First of all, you’d have some pretty classless friends if any of them flat-out told you these things. Those kind of people don’t deserve tapes or CDs or possibly even music in their lives. But the personalized music mix begs the question: Which person is the mix really for? I would always start my mix tapes and CDs with selfless intentions. John won’t shut up about the Hold Steady, maybe he would benefit from some historical background with the Replacements. Or Jane can’t stop listening to all those awful canned Top 40 beats, so she might enjoy that single from the Dirty Projectors that almost sounds like it could be a Top 40 R&B hit.

But as helpful as your musical education lessons might be, it always comes down to why you pick the songs that end up on your mix. To some extent, every mix you make is for yourself, even if you plan to give it away. The blank tape takes the form of your storyboard or your canvas. Every song is a statement to express your thoughts on a specific point in time or a particular event. Each track will say something about your feelings for the mix’s recipient, which are often hopelessly tangled with your feelings about yourself. Even a line of reasoning as uncluttered as “I thought this person would like this song” implicates both the giver and the giftee with characteristics and desires that weren’t completely articulated until the song played.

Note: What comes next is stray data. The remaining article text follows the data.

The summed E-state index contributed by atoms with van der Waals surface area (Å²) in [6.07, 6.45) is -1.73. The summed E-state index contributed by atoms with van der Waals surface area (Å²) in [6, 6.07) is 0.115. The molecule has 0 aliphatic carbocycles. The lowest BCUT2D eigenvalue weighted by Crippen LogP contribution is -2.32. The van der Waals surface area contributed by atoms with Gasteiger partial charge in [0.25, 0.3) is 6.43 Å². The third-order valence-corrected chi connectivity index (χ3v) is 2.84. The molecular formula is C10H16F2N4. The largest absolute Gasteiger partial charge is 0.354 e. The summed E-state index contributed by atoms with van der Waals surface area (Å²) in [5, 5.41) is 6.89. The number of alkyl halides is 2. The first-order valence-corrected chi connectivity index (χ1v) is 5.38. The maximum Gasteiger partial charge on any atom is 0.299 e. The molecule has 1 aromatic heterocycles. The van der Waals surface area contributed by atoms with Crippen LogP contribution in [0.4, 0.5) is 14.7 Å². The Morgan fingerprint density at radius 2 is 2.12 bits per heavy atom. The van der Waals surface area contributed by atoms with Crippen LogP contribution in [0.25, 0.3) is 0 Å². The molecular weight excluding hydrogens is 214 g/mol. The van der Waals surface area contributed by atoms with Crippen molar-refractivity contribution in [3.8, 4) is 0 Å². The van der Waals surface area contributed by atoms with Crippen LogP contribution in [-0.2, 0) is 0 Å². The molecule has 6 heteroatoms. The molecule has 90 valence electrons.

But all the same, I love mixes for the thrill of unfamiliar and well-loved bands playing surprising songs as well as favorites. In all the mix tapes I got from my college friend, there were always tracks I didn’t care for very much. At the same time, the tapes introduced me to artists I hold in high regard as well artists similar to them, in that unending web of musical connections that grows as soon as you hear a song that blows your mind.

Finally, a word for my friend, since it’s her departure that inspired this post. She is the Elle of Elle in Wonderland fame, or DK to her friends, and she will be missed tremendously as she works toward her masters in anthropology in Albany, New York. Through DK’s encouragement, I began this blog, and I’ve always valued her comments here, to say nothing the insights she’s offered into my considerably less tidy real life. Hopefully, some of the following songs don’t cause her dad to veer off the road as they make the trek across the country.

The Creation ~ Making Time

Backstreet Boys ~ I Want It That Way

To clarify, that one has a background. Maybe I’ll tell you about it sometime, if you’re nice.

Seu Jorge ~ Oh! You Pretty Things